The first full-length album of The Fall, “Live At The Witch Trials”, is not actually a live album. Emerging out of a two-day studio session at Camden Sound in North West London during a sickly December of 1978, Witch Trials amounts to the sinister foundation of the band’s diverse sound. Every song explores drastically different styles and wild terrain, leaving much to decipher over its eleven tracks.
“Frightened” has magnetic attraction / repulsion that shifts between Martin Bramah’s skeletal guitar, Yvonne Pawlett’s plastic keyboards and the lurching rhythm section of Marc Riley and Karl Burns. Mark E. Smith’s mesmerizing bark and eerie lyrics warp the cosmic context with each repeated non-chorus. “Rebellious Jukebox” takes yet another turn and showcases the band’s more melodic leanings.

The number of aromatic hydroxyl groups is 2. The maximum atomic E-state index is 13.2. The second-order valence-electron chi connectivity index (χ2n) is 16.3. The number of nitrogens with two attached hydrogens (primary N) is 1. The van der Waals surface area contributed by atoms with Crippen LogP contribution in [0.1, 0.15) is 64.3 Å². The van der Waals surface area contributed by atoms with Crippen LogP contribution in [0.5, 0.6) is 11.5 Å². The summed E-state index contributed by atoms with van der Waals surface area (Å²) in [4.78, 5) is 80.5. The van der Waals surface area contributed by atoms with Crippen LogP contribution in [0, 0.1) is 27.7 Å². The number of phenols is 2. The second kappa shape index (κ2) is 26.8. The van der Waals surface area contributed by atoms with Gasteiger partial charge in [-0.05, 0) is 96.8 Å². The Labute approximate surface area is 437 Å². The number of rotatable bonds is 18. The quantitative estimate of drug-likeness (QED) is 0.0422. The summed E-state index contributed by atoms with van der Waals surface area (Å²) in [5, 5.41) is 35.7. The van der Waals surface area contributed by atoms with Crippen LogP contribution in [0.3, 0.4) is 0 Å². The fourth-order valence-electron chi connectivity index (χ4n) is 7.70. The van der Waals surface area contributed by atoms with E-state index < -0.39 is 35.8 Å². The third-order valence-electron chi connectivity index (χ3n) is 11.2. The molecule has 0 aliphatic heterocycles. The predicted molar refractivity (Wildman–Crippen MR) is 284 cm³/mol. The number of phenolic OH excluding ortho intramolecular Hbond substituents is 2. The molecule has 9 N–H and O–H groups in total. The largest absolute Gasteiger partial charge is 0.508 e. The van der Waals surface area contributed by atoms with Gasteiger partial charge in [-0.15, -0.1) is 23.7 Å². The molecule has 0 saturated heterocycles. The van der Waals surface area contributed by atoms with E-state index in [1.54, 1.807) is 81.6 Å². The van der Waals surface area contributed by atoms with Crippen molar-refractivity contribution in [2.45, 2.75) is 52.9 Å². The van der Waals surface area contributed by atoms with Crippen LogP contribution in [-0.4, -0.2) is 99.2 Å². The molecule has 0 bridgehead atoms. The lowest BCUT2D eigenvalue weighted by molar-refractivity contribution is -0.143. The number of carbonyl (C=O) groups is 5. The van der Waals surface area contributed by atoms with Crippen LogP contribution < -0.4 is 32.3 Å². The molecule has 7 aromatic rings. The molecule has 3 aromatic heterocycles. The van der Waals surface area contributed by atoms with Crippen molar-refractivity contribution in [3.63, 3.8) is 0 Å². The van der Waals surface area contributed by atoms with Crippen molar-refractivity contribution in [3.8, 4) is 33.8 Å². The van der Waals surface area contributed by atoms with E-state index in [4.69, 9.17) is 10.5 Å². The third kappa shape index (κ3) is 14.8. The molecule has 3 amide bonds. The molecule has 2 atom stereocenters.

One gets the sense that The Fall are in a time-travel hallucination (from 19th century witch trials to a scathing critique of the late-70s punk scene) where the band’s snot-nosed scrabble afflicts the shape of pop to come. As Smith dictates, “We are The Fall, northern white crap that talks back.